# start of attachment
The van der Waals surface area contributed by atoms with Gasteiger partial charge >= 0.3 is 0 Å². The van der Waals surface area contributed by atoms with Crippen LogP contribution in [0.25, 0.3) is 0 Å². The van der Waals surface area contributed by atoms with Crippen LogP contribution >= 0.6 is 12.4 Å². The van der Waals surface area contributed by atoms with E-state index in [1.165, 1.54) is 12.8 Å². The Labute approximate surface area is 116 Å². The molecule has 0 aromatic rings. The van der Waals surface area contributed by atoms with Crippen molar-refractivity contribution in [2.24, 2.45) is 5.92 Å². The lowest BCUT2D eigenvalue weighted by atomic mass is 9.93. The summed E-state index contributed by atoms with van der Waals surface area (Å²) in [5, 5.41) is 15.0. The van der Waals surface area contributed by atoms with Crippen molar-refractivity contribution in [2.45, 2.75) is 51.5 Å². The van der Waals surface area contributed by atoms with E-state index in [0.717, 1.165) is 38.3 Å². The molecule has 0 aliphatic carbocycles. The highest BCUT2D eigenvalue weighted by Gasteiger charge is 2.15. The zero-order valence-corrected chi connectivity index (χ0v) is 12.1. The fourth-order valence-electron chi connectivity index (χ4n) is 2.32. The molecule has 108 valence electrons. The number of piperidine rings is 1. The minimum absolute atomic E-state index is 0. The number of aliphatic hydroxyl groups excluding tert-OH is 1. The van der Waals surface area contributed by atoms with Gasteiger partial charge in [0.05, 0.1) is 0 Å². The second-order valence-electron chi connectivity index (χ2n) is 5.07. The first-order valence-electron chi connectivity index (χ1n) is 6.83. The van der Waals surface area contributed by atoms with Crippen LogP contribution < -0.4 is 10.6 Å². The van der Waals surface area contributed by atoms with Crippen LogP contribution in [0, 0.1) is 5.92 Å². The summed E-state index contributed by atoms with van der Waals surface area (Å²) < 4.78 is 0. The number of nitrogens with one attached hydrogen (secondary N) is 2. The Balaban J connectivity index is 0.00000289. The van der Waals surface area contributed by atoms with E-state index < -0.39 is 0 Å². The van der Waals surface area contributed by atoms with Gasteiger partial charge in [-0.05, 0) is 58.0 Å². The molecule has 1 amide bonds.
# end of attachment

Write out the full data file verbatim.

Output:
The van der Waals surface area contributed by atoms with Gasteiger partial charge >= 0.3 is 0 Å². The van der Waals surface area contributed by atoms with Crippen LogP contribution in [0.25, 0.3) is 0 Å². The van der Waals surface area contributed by atoms with Crippen LogP contribution >= 0.6 is 12.4 Å². The van der Waals surface area contributed by atoms with E-state index in [1.165, 1.54) is 12.8 Å². The Labute approximate surface area is 116 Å². The molecule has 0 aromatic rings. The van der Waals surface area contributed by atoms with Crippen molar-refractivity contribution in [2.24, 2.45) is 5.92 Å². The lowest BCUT2D eigenvalue weighted by atomic mass is 9.93. The summed E-state index contributed by atoms with van der Waals surface area (Å²) in [5, 5.41) is 15.0. The van der Waals surface area contributed by atoms with Crippen molar-refractivity contribution in [2.45, 2.75) is 51.5 Å². The van der Waals surface area contributed by atoms with E-state index in [0.717, 1.165) is 38.3 Å². The molecule has 0 aliphatic carbocycles. The highest BCUT2D eigenvalue weighted by Gasteiger charge is 2.15. The zero-order valence-corrected chi connectivity index (χ0v) is 12.1. The fourth-order valence-electron chi connectivity index (χ4n) is 2.32. The molecule has 108 valence electrons. The number of piperidine rings is 1. The minimum absolute atomic E-state index is 0. The number of aliphatic hydroxyl groups excluding tert-OH is 1. The van der Waals surface area contributed by atoms with Gasteiger partial charge in [0.05, 0.1) is 0 Å². The second-order valence-electron chi connectivity index (χ2n) is 5.07. The first-order valence-electron chi connectivity index (χ1n) is 6.83. The van der Waals surface area contributed by atoms with Crippen LogP contribution < -0.4 is 10.6 Å². The van der Waals surface area contributed by atoms with Crippen LogP contribution in [0, 0.1) is 5.92 Å². The summed E-state index contributed by atoms with van der Waals surface area (Å²) < 4.78 is 0. The number of nitrogens with one attached hydrogen (secondary N) is 2. The Balaban J connectivity index is 0.00000289. The van der Waals surface area contributed by atoms with E-state index < -0.39 is 0 Å². The van der Waals surface area contributed by atoms with Gasteiger partial charge in [-0.05, 0) is 58.0 Å². The molecule has 1 amide bonds.